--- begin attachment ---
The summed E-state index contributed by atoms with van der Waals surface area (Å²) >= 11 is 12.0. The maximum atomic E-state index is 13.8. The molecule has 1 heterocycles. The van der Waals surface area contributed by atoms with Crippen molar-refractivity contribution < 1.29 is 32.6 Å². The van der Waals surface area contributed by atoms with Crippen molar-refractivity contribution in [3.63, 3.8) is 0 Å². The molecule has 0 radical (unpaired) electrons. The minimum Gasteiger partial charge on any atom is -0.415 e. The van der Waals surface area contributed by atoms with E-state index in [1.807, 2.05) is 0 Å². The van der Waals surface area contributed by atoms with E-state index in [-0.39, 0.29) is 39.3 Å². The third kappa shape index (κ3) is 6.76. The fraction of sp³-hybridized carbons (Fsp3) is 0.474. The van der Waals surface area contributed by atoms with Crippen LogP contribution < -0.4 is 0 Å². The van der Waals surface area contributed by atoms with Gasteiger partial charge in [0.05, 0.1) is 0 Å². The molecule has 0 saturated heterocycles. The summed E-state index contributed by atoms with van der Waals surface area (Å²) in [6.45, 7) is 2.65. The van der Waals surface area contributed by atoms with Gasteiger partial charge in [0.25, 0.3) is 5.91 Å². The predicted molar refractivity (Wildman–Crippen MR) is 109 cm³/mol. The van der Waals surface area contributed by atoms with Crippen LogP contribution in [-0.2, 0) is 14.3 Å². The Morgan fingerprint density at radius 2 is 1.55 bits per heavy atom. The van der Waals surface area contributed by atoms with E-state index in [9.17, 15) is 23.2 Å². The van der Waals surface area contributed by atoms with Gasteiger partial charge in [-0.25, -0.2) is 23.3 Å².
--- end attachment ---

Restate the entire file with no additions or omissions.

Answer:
The summed E-state index contributed by atoms with van der Waals surface area (Å²) >= 11 is 12.0. The maximum atomic E-state index is 13.8. The molecule has 1 heterocycles. The van der Waals surface area contributed by atoms with Crippen molar-refractivity contribution < 1.29 is 32.6 Å². The van der Waals surface area contributed by atoms with Crippen molar-refractivity contribution in [3.63, 3.8) is 0 Å². The molecule has 0 radical (unpaired) electrons. The minimum Gasteiger partial charge on any atom is -0.415 e. The van der Waals surface area contributed by atoms with E-state index in [1.807, 2.05) is 0 Å². The van der Waals surface area contributed by atoms with E-state index in [-0.39, 0.29) is 39.3 Å². The third kappa shape index (κ3) is 6.76. The fraction of sp³-hybridized carbons (Fsp3) is 0.474. The van der Waals surface area contributed by atoms with Crippen LogP contribution < -0.4 is 0 Å². The van der Waals surface area contributed by atoms with Gasteiger partial charge in [0.05, 0.1) is 0 Å². The molecule has 0 saturated heterocycles. The summed E-state index contributed by atoms with van der Waals surface area (Å²) in [6.45, 7) is 2.65. The van der Waals surface area contributed by atoms with Gasteiger partial charge in [0.25, 0.3) is 5.91 Å². The predicted molar refractivity (Wildman–Crippen MR) is 109 cm³/mol. The van der Waals surface area contributed by atoms with Crippen LogP contribution in [-0.2, 0) is 14.3 Å². The Morgan fingerprint density at radius 2 is 1.55 bits per heavy atom. The van der Waals surface area contributed by atoms with E-state index in [9.17, 15) is 23.2 Å². The van der Waals surface area contributed by atoms with Gasteiger partial charge in [-0.25, -0.2) is 23.3 Å².